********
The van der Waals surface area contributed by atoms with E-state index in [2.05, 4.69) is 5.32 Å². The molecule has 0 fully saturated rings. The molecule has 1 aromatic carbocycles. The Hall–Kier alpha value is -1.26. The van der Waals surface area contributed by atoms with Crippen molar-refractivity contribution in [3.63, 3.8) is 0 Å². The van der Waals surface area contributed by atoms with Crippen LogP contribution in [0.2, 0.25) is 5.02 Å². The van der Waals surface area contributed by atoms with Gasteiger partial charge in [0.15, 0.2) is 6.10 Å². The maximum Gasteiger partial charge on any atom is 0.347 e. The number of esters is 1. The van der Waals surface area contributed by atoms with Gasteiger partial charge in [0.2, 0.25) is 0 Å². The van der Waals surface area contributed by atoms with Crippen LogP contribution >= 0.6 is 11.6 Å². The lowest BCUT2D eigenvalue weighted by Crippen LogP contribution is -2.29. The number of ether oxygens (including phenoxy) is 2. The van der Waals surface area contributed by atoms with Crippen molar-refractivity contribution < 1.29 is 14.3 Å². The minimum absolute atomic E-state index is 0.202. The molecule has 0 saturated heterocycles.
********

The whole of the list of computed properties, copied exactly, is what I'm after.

The van der Waals surface area contributed by atoms with E-state index in [2.05, 4.69) is 5.32 Å². The molecule has 0 fully saturated rings. The molecule has 1 aromatic carbocycles. The Hall–Kier alpha value is -1.26. The van der Waals surface area contributed by atoms with Crippen molar-refractivity contribution in [3.63, 3.8) is 0 Å². The van der Waals surface area contributed by atoms with Crippen LogP contribution in [0.2, 0.25) is 5.02 Å². The van der Waals surface area contributed by atoms with Gasteiger partial charge in [0.15, 0.2) is 6.10 Å². The maximum Gasteiger partial charge on any atom is 0.347 e. The number of esters is 1. The van der Waals surface area contributed by atoms with Gasteiger partial charge in [0.2, 0.25) is 0 Å². The van der Waals surface area contributed by atoms with Crippen LogP contribution >= 0.6 is 11.6 Å². The lowest BCUT2D eigenvalue weighted by Crippen LogP contribution is -2.29. The number of ether oxygens (including phenoxy) is 2. The van der Waals surface area contributed by atoms with Crippen molar-refractivity contribution < 1.29 is 14.3 Å². The minimum absolute atomic E-state index is 0.202. The molecule has 0 saturated heterocycles.